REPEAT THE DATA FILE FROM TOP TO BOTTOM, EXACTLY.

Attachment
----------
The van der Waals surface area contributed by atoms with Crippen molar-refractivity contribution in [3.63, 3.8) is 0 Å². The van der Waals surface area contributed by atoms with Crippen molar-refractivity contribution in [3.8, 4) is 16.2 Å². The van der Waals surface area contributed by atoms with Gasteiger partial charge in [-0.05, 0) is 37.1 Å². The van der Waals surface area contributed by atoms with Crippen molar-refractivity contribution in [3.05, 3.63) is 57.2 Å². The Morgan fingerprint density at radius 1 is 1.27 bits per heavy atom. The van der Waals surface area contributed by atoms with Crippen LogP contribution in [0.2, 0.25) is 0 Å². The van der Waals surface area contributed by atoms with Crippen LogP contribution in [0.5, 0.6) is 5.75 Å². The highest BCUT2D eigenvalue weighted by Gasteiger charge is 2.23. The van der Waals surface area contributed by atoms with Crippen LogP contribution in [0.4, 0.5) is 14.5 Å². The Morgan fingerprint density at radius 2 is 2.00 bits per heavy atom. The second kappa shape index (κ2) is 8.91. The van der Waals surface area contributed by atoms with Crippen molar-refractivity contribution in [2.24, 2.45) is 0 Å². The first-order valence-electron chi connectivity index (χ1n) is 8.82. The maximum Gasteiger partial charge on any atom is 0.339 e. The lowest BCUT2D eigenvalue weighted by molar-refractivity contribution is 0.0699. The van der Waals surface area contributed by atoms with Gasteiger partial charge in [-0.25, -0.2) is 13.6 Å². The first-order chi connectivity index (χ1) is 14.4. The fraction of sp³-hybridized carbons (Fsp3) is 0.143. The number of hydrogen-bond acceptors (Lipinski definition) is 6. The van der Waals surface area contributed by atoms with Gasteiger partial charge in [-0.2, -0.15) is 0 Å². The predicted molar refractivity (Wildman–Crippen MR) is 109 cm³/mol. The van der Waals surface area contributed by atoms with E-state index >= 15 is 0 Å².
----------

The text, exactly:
The van der Waals surface area contributed by atoms with Crippen molar-refractivity contribution in [3.63, 3.8) is 0 Å². The van der Waals surface area contributed by atoms with Crippen molar-refractivity contribution in [3.8, 4) is 16.2 Å². The van der Waals surface area contributed by atoms with Gasteiger partial charge in [-0.05, 0) is 37.1 Å². The van der Waals surface area contributed by atoms with Crippen molar-refractivity contribution in [3.05, 3.63) is 57.2 Å². The Morgan fingerprint density at radius 1 is 1.27 bits per heavy atom. The van der Waals surface area contributed by atoms with Crippen LogP contribution in [0.2, 0.25) is 0 Å². The van der Waals surface area contributed by atoms with Crippen LogP contribution in [0.5, 0.6) is 5.75 Å². The highest BCUT2D eigenvalue weighted by Gasteiger charge is 2.23. The van der Waals surface area contributed by atoms with Crippen LogP contribution in [0.4, 0.5) is 14.5 Å². The Morgan fingerprint density at radius 2 is 2.00 bits per heavy atom. The second kappa shape index (κ2) is 8.91. The van der Waals surface area contributed by atoms with Crippen molar-refractivity contribution in [2.24, 2.45) is 0 Å². The first-order valence-electron chi connectivity index (χ1n) is 8.82. The maximum Gasteiger partial charge on any atom is 0.339 e. The lowest BCUT2D eigenvalue weighted by molar-refractivity contribution is 0.0699. The van der Waals surface area contributed by atoms with Gasteiger partial charge in [-0.25, -0.2) is 13.6 Å². The first-order chi connectivity index (χ1) is 14.4. The fraction of sp³-hybridized carbons (Fsp3) is 0.143. The number of hydrogen-bond acceptors (Lipinski definition) is 6. The van der Waals surface area contributed by atoms with Gasteiger partial charge in [-0.2, -0.15) is 0 Å². The predicted molar refractivity (Wildman–Crippen MR) is 109 cm³/mol. The van der Waals surface area contributed by atoms with E-state index >= 15 is 0 Å².